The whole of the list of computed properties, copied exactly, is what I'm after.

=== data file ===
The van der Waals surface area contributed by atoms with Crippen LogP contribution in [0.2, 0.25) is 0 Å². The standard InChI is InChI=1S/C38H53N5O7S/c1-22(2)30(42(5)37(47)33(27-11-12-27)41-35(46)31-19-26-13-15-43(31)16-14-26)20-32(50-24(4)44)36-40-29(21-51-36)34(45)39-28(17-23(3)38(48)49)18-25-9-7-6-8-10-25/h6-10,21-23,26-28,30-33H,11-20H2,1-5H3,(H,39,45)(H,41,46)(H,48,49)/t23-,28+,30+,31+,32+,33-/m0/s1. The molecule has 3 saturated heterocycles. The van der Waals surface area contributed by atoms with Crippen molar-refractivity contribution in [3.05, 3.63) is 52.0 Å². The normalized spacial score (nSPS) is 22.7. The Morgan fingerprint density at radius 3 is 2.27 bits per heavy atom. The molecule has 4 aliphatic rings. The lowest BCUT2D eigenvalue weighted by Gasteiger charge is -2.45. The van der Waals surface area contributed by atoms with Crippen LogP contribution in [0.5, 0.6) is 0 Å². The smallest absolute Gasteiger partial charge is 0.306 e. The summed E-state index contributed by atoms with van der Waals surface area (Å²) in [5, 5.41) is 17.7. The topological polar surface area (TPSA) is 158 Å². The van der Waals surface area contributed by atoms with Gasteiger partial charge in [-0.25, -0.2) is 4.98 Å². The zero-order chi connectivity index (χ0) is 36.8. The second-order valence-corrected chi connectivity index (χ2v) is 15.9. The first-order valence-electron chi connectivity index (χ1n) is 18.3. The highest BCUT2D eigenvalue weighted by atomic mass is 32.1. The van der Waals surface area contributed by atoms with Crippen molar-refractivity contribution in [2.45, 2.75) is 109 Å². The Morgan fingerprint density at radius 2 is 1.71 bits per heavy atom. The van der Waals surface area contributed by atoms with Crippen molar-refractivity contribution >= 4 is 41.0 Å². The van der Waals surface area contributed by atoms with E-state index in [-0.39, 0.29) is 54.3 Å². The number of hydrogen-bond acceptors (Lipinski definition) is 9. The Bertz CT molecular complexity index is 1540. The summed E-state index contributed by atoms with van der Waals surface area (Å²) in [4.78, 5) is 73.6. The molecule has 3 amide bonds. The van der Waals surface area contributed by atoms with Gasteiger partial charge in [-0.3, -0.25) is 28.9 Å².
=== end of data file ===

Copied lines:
The van der Waals surface area contributed by atoms with Crippen LogP contribution in [0.2, 0.25) is 0 Å². The standard InChI is InChI=1S/C38H53N5O7S/c1-22(2)30(42(5)37(47)33(27-11-12-27)41-35(46)31-19-26-13-15-43(31)16-14-26)20-32(50-24(4)44)36-40-29(21-51-36)34(45)39-28(17-23(3)38(48)49)18-25-9-7-6-8-10-25/h6-10,21-23,26-28,30-33H,11-20H2,1-5H3,(H,39,45)(H,41,46)(H,48,49)/t23-,28+,30+,31+,32+,33-/m0/s1. The molecule has 3 saturated heterocycles. The van der Waals surface area contributed by atoms with Crippen molar-refractivity contribution in [3.05, 3.63) is 52.0 Å². The normalized spacial score (nSPS) is 22.7. The Morgan fingerprint density at radius 3 is 2.27 bits per heavy atom. The molecule has 4 aliphatic rings. The lowest BCUT2D eigenvalue weighted by Gasteiger charge is -2.45. The van der Waals surface area contributed by atoms with Crippen LogP contribution in [0.5, 0.6) is 0 Å². The smallest absolute Gasteiger partial charge is 0.306 e. The summed E-state index contributed by atoms with van der Waals surface area (Å²) in [5, 5.41) is 17.7. The topological polar surface area (TPSA) is 158 Å². The van der Waals surface area contributed by atoms with Gasteiger partial charge in [-0.25, -0.2) is 4.98 Å². The zero-order chi connectivity index (χ0) is 36.8. The second-order valence-corrected chi connectivity index (χ2v) is 15.9. The first-order valence-electron chi connectivity index (χ1n) is 18.3. The highest BCUT2D eigenvalue weighted by atomic mass is 32.1. The van der Waals surface area contributed by atoms with Crippen molar-refractivity contribution in [2.45, 2.75) is 109 Å². The Morgan fingerprint density at radius 2 is 1.71 bits per heavy atom. The van der Waals surface area contributed by atoms with Crippen molar-refractivity contribution >= 4 is 41.0 Å². The van der Waals surface area contributed by atoms with E-state index in [-0.39, 0.29) is 54.3 Å². The number of hydrogen-bond acceptors (Lipinski definition) is 9. The Bertz CT molecular complexity index is 1540. The summed E-state index contributed by atoms with van der Waals surface area (Å²) in [4.78, 5) is 73.6. The molecule has 3 amide bonds. The van der Waals surface area contributed by atoms with Gasteiger partial charge in [-0.3, -0.25) is 28.9 Å².